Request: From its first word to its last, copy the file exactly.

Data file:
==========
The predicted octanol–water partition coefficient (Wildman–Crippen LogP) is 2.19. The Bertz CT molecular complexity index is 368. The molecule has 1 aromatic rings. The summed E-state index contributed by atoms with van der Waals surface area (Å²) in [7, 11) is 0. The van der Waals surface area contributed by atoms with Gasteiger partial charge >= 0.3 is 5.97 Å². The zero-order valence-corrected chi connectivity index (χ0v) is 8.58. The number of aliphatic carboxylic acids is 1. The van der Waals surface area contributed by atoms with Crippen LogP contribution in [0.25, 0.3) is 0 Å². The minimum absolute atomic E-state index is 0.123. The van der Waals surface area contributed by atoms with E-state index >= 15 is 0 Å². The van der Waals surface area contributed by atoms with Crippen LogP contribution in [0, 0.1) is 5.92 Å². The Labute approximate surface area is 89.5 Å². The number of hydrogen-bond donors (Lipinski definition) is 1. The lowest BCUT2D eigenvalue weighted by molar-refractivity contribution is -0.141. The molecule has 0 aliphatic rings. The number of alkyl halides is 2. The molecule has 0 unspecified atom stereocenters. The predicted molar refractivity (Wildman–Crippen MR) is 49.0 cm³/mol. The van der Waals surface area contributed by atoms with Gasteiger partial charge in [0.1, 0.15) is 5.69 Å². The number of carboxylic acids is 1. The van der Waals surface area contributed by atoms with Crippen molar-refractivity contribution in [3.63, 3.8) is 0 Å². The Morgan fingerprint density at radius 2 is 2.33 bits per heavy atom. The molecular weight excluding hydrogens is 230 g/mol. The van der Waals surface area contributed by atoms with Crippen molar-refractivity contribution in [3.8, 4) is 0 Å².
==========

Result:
The predicted octanol–water partition coefficient (Wildman–Crippen LogP) is 2.19. The Bertz CT molecular complexity index is 368. The molecule has 1 aromatic rings. The summed E-state index contributed by atoms with van der Waals surface area (Å²) in [7, 11) is 0. The van der Waals surface area contributed by atoms with Gasteiger partial charge >= 0.3 is 5.97 Å². The zero-order valence-corrected chi connectivity index (χ0v) is 8.58. The number of aliphatic carboxylic acids is 1. The van der Waals surface area contributed by atoms with Crippen LogP contribution in [0.25, 0.3) is 0 Å². The minimum absolute atomic E-state index is 0.123. The van der Waals surface area contributed by atoms with E-state index >= 15 is 0 Å². The van der Waals surface area contributed by atoms with Crippen LogP contribution in [0, 0.1) is 5.92 Å². The Labute approximate surface area is 89.5 Å². The number of hydrogen-bond donors (Lipinski definition) is 1. The lowest BCUT2D eigenvalue weighted by molar-refractivity contribution is -0.141. The molecule has 0 aliphatic rings. The number of alkyl halides is 2. The molecule has 0 unspecified atom stereocenters. The predicted molar refractivity (Wildman–Crippen MR) is 49.0 cm³/mol. The van der Waals surface area contributed by atoms with Gasteiger partial charge in [0.1, 0.15) is 5.69 Å². The number of carboxylic acids is 1. The van der Waals surface area contributed by atoms with Crippen molar-refractivity contribution in [3.63, 3.8) is 0 Å². The Morgan fingerprint density at radius 2 is 2.33 bits per heavy atom. The molecular weight excluding hydrogens is 230 g/mol. The van der Waals surface area contributed by atoms with Crippen molar-refractivity contribution in [3.8, 4) is 0 Å².